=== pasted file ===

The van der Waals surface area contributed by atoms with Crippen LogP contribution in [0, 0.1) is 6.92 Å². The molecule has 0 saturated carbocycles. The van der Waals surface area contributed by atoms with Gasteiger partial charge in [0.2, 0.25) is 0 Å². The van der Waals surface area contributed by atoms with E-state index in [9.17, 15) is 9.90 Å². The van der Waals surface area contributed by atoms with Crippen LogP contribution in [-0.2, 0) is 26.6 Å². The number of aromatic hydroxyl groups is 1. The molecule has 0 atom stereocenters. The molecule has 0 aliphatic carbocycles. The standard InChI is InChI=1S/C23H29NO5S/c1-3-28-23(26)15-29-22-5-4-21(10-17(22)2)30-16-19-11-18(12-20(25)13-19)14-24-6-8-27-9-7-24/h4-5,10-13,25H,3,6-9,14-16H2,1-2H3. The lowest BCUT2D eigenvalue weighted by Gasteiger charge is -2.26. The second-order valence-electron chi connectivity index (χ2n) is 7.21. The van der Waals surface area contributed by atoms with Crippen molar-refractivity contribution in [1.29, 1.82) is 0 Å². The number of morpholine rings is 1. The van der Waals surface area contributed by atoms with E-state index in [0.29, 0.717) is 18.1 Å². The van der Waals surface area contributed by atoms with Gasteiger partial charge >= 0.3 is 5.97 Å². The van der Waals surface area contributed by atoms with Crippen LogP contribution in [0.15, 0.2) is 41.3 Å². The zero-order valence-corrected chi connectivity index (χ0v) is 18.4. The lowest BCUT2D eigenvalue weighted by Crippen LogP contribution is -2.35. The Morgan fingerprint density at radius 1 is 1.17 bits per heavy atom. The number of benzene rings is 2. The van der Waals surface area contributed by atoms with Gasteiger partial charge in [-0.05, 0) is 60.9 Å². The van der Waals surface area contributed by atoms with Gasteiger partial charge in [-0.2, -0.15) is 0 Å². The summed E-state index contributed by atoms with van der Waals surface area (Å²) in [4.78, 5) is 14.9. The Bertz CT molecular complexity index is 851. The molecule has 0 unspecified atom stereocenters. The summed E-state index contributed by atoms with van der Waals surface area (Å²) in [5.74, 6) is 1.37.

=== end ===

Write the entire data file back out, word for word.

The van der Waals surface area contributed by atoms with Crippen LogP contribution in [0, 0.1) is 6.92 Å². The molecule has 0 saturated carbocycles. The van der Waals surface area contributed by atoms with Gasteiger partial charge in [0.2, 0.25) is 0 Å². The van der Waals surface area contributed by atoms with E-state index in [9.17, 15) is 9.90 Å². The van der Waals surface area contributed by atoms with Crippen LogP contribution in [-0.2, 0) is 26.6 Å². The number of aromatic hydroxyl groups is 1. The molecule has 0 atom stereocenters. The molecule has 0 aliphatic carbocycles. The standard InChI is InChI=1S/C23H29NO5S/c1-3-28-23(26)15-29-22-5-4-21(10-17(22)2)30-16-19-11-18(12-20(25)13-19)14-24-6-8-27-9-7-24/h4-5,10-13,25H,3,6-9,14-16H2,1-2H3. The lowest BCUT2D eigenvalue weighted by Gasteiger charge is -2.26. The second-order valence-electron chi connectivity index (χ2n) is 7.21. The van der Waals surface area contributed by atoms with Crippen molar-refractivity contribution in [1.29, 1.82) is 0 Å². The number of morpholine rings is 1. The van der Waals surface area contributed by atoms with E-state index in [0.29, 0.717) is 18.1 Å². The van der Waals surface area contributed by atoms with Gasteiger partial charge >= 0.3 is 5.97 Å². The van der Waals surface area contributed by atoms with Crippen LogP contribution in [0.15, 0.2) is 41.3 Å². The zero-order valence-corrected chi connectivity index (χ0v) is 18.4. The lowest BCUT2D eigenvalue weighted by Crippen LogP contribution is -2.35. The Morgan fingerprint density at radius 1 is 1.17 bits per heavy atom. The number of benzene rings is 2. The van der Waals surface area contributed by atoms with Gasteiger partial charge in [-0.05, 0) is 60.9 Å². The van der Waals surface area contributed by atoms with Gasteiger partial charge in [-0.2, -0.15) is 0 Å². The summed E-state index contributed by atoms with van der Waals surface area (Å²) in [4.78, 5) is 14.9. The Bertz CT molecular complexity index is 851. The molecule has 0 unspecified atom stereocenters. The summed E-state index contributed by atoms with van der Waals surface area (Å²) in [5.74, 6) is 1.37.